The SEC's Campaign Against Short Sellers

by: Daniel Miller

Chairman Christopher Cox of the Security and Exchange Commission announced yesterday that the SEC will propose new rules which would be focused on restricting naked short selling and market manipulation. 

Chairman Cox told reporters in Washington that:

Our proposals will be designed to ensure the smooth functioning of markets and to support equally the important role of bets on the upside and the downside.

Previously, the SEC announced temporary measures to limit short selling on Freddie Mac (FRE), Fannie Mae (NYSE:FMN), and 19 brokerage firms which expired one week ago yesterday on August 12.  During the four week period when the emergency ban was in place, the 19 financials gained 26%.  Since the temporary rules have expired the S&P 500 Financial Sector Index is down 10.8% and is down nearly 50% from its high in February of 2007.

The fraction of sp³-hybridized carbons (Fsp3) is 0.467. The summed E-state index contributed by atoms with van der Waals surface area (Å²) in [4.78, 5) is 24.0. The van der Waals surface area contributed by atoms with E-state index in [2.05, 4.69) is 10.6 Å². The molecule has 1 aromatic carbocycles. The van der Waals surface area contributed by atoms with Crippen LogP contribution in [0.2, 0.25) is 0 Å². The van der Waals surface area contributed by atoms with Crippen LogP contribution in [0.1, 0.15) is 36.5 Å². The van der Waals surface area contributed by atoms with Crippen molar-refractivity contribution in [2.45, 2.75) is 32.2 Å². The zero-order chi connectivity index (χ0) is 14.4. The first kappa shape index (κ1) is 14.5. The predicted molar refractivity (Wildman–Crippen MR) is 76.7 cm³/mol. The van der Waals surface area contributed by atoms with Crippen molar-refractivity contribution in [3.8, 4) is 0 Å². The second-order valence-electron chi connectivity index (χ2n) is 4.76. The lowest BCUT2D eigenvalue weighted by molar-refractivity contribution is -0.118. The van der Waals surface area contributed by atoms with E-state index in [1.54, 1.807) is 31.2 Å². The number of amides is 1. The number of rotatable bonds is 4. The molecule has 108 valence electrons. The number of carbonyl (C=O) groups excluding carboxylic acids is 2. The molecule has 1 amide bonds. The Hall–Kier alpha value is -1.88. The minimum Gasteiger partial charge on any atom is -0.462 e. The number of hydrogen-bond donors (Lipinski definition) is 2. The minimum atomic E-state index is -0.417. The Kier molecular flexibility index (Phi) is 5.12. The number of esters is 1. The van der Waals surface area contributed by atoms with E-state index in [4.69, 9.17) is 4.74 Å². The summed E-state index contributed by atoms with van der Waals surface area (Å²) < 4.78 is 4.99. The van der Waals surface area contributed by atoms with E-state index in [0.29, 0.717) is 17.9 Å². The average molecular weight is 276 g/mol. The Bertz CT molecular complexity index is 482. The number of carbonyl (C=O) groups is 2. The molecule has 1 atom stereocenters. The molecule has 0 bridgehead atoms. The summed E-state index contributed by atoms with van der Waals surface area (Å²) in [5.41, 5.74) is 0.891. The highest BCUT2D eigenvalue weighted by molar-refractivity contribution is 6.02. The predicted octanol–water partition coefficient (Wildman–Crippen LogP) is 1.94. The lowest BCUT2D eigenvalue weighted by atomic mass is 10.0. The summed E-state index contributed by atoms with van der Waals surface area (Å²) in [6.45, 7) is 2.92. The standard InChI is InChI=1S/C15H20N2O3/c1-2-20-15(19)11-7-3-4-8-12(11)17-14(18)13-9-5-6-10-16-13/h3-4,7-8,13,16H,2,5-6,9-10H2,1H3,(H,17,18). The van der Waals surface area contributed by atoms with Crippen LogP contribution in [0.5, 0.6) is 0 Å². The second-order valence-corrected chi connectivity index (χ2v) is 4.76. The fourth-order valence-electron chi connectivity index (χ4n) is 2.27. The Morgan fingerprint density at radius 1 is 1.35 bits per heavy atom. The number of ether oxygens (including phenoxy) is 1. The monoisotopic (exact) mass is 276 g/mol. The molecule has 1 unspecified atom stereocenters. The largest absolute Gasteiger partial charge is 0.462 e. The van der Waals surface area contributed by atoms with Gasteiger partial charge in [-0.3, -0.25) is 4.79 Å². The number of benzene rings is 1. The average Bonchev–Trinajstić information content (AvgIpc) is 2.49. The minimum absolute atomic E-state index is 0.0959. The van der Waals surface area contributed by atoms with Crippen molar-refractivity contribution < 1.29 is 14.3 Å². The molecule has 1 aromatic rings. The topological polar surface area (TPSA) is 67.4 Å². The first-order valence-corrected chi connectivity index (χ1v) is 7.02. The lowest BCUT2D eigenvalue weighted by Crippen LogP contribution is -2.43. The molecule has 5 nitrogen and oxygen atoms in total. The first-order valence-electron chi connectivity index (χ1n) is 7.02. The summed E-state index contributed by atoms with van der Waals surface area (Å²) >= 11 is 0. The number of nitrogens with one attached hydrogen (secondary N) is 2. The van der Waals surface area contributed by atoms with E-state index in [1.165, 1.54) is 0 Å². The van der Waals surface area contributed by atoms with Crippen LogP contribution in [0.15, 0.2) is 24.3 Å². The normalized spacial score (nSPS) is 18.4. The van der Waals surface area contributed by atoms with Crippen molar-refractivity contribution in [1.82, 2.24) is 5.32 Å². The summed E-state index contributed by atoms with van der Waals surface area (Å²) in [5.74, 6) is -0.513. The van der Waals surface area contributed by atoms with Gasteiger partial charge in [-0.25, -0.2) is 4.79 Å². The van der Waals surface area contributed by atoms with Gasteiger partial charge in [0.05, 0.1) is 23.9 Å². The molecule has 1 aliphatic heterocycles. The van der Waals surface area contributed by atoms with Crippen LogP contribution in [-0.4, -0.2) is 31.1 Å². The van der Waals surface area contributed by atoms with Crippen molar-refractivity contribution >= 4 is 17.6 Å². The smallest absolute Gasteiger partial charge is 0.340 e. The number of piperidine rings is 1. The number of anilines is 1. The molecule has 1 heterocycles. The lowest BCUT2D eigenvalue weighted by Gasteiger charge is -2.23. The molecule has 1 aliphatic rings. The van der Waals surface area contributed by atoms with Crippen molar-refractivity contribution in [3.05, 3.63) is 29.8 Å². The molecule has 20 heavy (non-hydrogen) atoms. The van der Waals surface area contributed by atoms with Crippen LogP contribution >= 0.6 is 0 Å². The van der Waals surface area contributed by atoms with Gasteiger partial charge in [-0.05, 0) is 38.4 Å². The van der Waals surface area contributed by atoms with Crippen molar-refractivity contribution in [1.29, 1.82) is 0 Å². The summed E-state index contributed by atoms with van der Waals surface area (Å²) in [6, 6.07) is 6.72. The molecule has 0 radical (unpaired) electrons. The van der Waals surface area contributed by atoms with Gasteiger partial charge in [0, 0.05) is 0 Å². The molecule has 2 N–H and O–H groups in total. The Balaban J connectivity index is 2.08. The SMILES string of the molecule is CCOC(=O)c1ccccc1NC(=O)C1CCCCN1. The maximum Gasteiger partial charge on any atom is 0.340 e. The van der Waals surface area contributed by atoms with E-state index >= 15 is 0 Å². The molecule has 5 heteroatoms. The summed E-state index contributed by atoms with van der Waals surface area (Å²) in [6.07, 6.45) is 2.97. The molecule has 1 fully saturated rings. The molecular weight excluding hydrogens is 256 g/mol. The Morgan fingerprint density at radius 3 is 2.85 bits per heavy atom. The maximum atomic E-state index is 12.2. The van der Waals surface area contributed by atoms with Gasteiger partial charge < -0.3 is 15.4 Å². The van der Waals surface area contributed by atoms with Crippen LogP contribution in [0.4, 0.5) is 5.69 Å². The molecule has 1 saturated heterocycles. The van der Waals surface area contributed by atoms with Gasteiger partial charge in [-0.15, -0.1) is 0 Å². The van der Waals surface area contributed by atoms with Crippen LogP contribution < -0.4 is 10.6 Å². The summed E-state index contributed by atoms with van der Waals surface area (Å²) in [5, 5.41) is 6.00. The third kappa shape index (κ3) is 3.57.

Chairman Cox stated that the SEC was examining the effects of requiring traders to actually arrange to borrow stock shares before selling them short.  The SEC is expected to announce new rules which will be aimed at curtailing naked short selling in all companies, not just the previously affected 19 companies. 

Disclosure: none